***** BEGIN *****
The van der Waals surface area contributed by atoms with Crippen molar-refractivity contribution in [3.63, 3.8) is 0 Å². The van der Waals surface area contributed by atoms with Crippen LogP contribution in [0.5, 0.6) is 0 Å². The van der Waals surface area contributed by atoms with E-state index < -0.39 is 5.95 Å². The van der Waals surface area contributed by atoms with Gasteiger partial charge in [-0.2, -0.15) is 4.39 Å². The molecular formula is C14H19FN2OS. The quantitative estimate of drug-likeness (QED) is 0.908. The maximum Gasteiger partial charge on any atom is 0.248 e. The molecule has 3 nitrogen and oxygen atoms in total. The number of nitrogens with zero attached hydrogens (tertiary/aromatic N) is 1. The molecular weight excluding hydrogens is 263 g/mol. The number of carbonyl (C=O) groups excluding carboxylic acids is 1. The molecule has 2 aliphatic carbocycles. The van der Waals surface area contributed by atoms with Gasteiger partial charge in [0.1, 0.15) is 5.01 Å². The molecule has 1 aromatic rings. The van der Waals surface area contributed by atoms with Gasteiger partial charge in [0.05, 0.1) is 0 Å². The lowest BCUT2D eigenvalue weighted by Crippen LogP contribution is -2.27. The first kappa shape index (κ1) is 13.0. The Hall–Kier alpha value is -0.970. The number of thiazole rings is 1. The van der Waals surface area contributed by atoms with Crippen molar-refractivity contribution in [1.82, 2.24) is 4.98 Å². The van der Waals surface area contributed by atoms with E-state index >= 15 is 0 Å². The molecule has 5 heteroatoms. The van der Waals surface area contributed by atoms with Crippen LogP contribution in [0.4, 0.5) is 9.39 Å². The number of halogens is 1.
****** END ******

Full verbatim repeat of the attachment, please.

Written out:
The van der Waals surface area contributed by atoms with Crippen molar-refractivity contribution in [3.63, 3.8) is 0 Å². The van der Waals surface area contributed by atoms with Crippen LogP contribution in [0.5, 0.6) is 0 Å². The van der Waals surface area contributed by atoms with E-state index < -0.39 is 5.95 Å². The van der Waals surface area contributed by atoms with Gasteiger partial charge in [-0.2, -0.15) is 4.39 Å². The molecular formula is C14H19FN2OS. The quantitative estimate of drug-likeness (QED) is 0.908. The maximum Gasteiger partial charge on any atom is 0.248 e. The molecule has 3 nitrogen and oxygen atoms in total. The number of nitrogens with zero attached hydrogens (tertiary/aromatic N) is 1. The molecular weight excluding hydrogens is 263 g/mol. The number of carbonyl (C=O) groups excluding carboxylic acids is 1. The molecule has 2 aliphatic carbocycles. The van der Waals surface area contributed by atoms with Gasteiger partial charge in [0.1, 0.15) is 5.01 Å². The molecule has 1 aromatic rings. The van der Waals surface area contributed by atoms with Gasteiger partial charge in [0.05, 0.1) is 0 Å². The lowest BCUT2D eigenvalue weighted by Crippen LogP contribution is -2.27. The first kappa shape index (κ1) is 13.0. The Hall–Kier alpha value is -0.970. The number of thiazole rings is 1. The van der Waals surface area contributed by atoms with Crippen molar-refractivity contribution in [1.82, 2.24) is 4.98 Å². The van der Waals surface area contributed by atoms with E-state index >= 15 is 0 Å². The molecule has 5 heteroatoms. The van der Waals surface area contributed by atoms with Crippen LogP contribution in [0.4, 0.5) is 9.39 Å². The number of halogens is 1.